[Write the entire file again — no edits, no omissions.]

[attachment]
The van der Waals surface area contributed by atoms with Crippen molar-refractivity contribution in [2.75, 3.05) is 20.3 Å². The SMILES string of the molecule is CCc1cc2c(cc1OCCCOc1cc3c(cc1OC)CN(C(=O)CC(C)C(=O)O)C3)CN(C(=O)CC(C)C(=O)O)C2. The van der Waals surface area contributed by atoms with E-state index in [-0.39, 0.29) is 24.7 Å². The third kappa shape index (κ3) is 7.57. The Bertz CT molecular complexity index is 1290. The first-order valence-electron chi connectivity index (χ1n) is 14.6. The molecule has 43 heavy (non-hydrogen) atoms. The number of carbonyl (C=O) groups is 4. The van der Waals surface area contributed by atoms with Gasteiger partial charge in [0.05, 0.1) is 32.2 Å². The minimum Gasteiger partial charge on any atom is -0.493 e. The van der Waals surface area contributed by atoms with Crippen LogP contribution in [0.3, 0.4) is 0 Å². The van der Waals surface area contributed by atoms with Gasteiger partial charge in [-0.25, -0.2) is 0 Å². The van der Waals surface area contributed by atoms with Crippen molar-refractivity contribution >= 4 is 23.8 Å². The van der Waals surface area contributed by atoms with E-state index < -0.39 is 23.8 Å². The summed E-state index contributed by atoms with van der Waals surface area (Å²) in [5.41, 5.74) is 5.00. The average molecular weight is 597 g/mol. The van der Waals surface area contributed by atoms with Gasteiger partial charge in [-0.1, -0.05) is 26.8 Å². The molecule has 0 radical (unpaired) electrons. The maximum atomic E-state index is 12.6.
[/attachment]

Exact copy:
The van der Waals surface area contributed by atoms with Crippen molar-refractivity contribution in [2.75, 3.05) is 20.3 Å². The SMILES string of the molecule is CCc1cc2c(cc1OCCCOc1cc3c(cc1OC)CN(C(=O)CC(C)C(=O)O)C3)CN(C(=O)CC(C)C(=O)O)C2. The van der Waals surface area contributed by atoms with E-state index in [-0.39, 0.29) is 24.7 Å². The third kappa shape index (κ3) is 7.57. The Bertz CT molecular complexity index is 1290. The first-order valence-electron chi connectivity index (χ1n) is 14.6. The molecule has 43 heavy (non-hydrogen) atoms. The number of carbonyl (C=O) groups is 4. The van der Waals surface area contributed by atoms with Gasteiger partial charge in [0.05, 0.1) is 32.2 Å². The minimum Gasteiger partial charge on any atom is -0.493 e. The van der Waals surface area contributed by atoms with Crippen LogP contribution in [0.3, 0.4) is 0 Å². The van der Waals surface area contributed by atoms with Gasteiger partial charge in [-0.25, -0.2) is 0 Å². The van der Waals surface area contributed by atoms with Crippen molar-refractivity contribution >= 4 is 23.8 Å². The van der Waals surface area contributed by atoms with E-state index < -0.39 is 23.8 Å². The summed E-state index contributed by atoms with van der Waals surface area (Å²) in [5.41, 5.74) is 5.00. The average molecular weight is 597 g/mol. The van der Waals surface area contributed by atoms with Gasteiger partial charge in [-0.1, -0.05) is 26.8 Å². The molecule has 0 radical (unpaired) electrons. The maximum atomic E-state index is 12.6.